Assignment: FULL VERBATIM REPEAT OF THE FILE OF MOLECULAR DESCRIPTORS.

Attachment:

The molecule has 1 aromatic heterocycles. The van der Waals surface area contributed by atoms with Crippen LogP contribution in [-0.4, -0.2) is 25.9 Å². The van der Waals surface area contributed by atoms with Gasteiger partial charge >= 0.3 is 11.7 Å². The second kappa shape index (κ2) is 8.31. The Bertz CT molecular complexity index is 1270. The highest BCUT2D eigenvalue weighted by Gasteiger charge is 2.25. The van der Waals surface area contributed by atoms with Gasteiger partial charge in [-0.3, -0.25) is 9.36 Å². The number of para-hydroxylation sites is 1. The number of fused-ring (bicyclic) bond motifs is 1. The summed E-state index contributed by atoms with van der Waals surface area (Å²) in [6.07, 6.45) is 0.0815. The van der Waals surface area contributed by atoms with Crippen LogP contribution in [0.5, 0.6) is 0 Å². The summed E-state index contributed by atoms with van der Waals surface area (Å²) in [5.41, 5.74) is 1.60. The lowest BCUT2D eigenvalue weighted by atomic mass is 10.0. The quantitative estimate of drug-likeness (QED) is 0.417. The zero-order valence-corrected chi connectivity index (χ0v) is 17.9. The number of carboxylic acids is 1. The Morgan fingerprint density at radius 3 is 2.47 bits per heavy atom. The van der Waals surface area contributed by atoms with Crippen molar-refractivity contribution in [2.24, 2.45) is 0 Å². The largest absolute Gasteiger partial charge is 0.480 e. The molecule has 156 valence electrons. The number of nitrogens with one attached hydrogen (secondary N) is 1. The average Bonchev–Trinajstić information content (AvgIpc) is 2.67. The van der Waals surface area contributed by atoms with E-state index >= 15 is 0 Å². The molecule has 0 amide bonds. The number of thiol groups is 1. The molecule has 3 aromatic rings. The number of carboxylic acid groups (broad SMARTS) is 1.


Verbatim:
The molecule has 1 aromatic heterocycles. The van der Waals surface area contributed by atoms with Crippen LogP contribution in [-0.4, -0.2) is 25.9 Å². The van der Waals surface area contributed by atoms with Gasteiger partial charge >= 0.3 is 11.7 Å². The second kappa shape index (κ2) is 8.31. The Bertz CT molecular complexity index is 1270. The highest BCUT2D eigenvalue weighted by Gasteiger charge is 2.25. The van der Waals surface area contributed by atoms with Gasteiger partial charge in [-0.3, -0.25) is 9.36 Å². The number of para-hydroxylation sites is 1. The number of fused-ring (bicyclic) bond motifs is 1. The summed E-state index contributed by atoms with van der Waals surface area (Å²) in [6.07, 6.45) is 0.0815. The van der Waals surface area contributed by atoms with Crippen LogP contribution in [0.5, 0.6) is 0 Å². The summed E-state index contributed by atoms with van der Waals surface area (Å²) in [5.41, 5.74) is 1.60. The lowest BCUT2D eigenvalue weighted by atomic mass is 10.0. The quantitative estimate of drug-likeness (QED) is 0.417. The zero-order valence-corrected chi connectivity index (χ0v) is 17.9. The number of carboxylic acids is 1. The Morgan fingerprint density at radius 3 is 2.47 bits per heavy atom. The van der Waals surface area contributed by atoms with Crippen molar-refractivity contribution in [2.24, 2.45) is 0 Å². The largest absolute Gasteiger partial charge is 0.480 e. The molecule has 156 valence electrons. The number of nitrogens with one attached hydrogen (secondary N) is 1. The average Bonchev–Trinajstić information content (AvgIpc) is 2.67. The van der Waals surface area contributed by atoms with E-state index >= 15 is 0 Å². The molecule has 0 amide bonds. The number of thiol groups is 1. The molecule has 3 aromatic rings. The number of carboxylic acid groups (broad SMARTS) is 1.